What makes a good leader, exactly? Some answers may vary, but one remains constant: a good leader has the ability to lead others, literally. Simply having more power or responsibility does not equate with good leadership skills. Leadership comes from having the ability to motivate others to follow your lead.
Many excellent leaders share a few common traits: empathy, humility, and self-awareness. Let’s break these personality traits down.
Empathy in a Leadership Position
Empathy goes a long way in the workplace and the business world. A leader with a strong sense of empathy is not “soft”, but rather is able to run their business more efficiently because they know their employees better.
Having empathy also does not equal being overrun by emotions. An empathetic approach to an employee who is struggling, for example, may involve asking questions to find out why they are struggling, rather than simply telling them they are not doing a good job. Even a simple, small tweak in approach can earn a leader instant respect. After all, empathy comes from a place of respect.
Leaders with Humility
Leading with humility doesn’t always come naturally, just as the same can be said for having empathy. Humility does not mean always taking blame from problems, either, but rather it means having the wherewithal to be able to logically assess a situation and any responsibility.
Admitting when someone is wrong can be difficult, even with a healthy dose of humility. For a leader, admitting fault can be seen as a sign of weakness, but it’s really an indicator of humility. Rather than looking for a place to put the blame, accepting responsibility for trouble will help a leader find a proper solution in a more timely manner.
Self-Awareness for Leadership Success
Just as with empathy and humility, having a strong sense of self-awareness is also a key ingredient for effective leadership. A person in a leadership position who is self-aware knows when to admit wrongdoing or fault and knows when to ask for help.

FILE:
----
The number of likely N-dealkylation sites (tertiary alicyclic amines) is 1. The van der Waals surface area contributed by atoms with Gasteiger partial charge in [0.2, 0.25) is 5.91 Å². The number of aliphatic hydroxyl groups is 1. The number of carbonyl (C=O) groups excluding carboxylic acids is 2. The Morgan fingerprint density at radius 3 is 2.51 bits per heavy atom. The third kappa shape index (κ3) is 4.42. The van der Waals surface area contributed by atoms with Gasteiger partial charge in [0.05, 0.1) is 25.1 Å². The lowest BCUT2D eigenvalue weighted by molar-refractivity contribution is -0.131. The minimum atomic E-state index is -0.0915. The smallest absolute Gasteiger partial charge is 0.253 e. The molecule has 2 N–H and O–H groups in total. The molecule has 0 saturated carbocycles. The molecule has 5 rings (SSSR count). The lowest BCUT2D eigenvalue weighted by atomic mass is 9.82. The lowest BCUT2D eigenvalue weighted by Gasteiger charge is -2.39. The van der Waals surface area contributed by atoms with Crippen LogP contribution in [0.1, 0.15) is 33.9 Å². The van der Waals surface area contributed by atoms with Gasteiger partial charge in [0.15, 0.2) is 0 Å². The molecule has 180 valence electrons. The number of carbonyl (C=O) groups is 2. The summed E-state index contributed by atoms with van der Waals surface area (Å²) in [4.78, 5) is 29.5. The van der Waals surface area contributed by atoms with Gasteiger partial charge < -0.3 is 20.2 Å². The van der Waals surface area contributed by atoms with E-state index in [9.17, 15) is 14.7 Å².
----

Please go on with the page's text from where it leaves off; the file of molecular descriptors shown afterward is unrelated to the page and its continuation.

Self-awareness helps individuals set their egos aside in favor of looking at a problem without emotion and just logic instead. In the workplace and the business world, it can be hard to find leaders with a well-honed sense of self. This is something leaders should continually be working to improve, as it only serves to earn more respect and loyalty.
Using These Skills to Motivate
With these three skills that can always be improved, leaders may find it easier to motivate others to follow them. Why? Because they have a stronger sense of exactly what makes their audience tick, what grabs their attention and makes them sit up and listen.
By harnessing humility, empathy, and self-awareness, an effective leader can rally his or her troops with an authentic connection that comes from making a real, concerted effort. In addition, employees or peers who are motivated purely out of personal buy-in or connection are even more loyal than those who are simply bribed or berated by their superiors.
Taking these personality traits to heart will help improve morale, loyalty, and trust within any environment. These are not easy skills to cultivate, but the benefits will be worth the hard work in the end.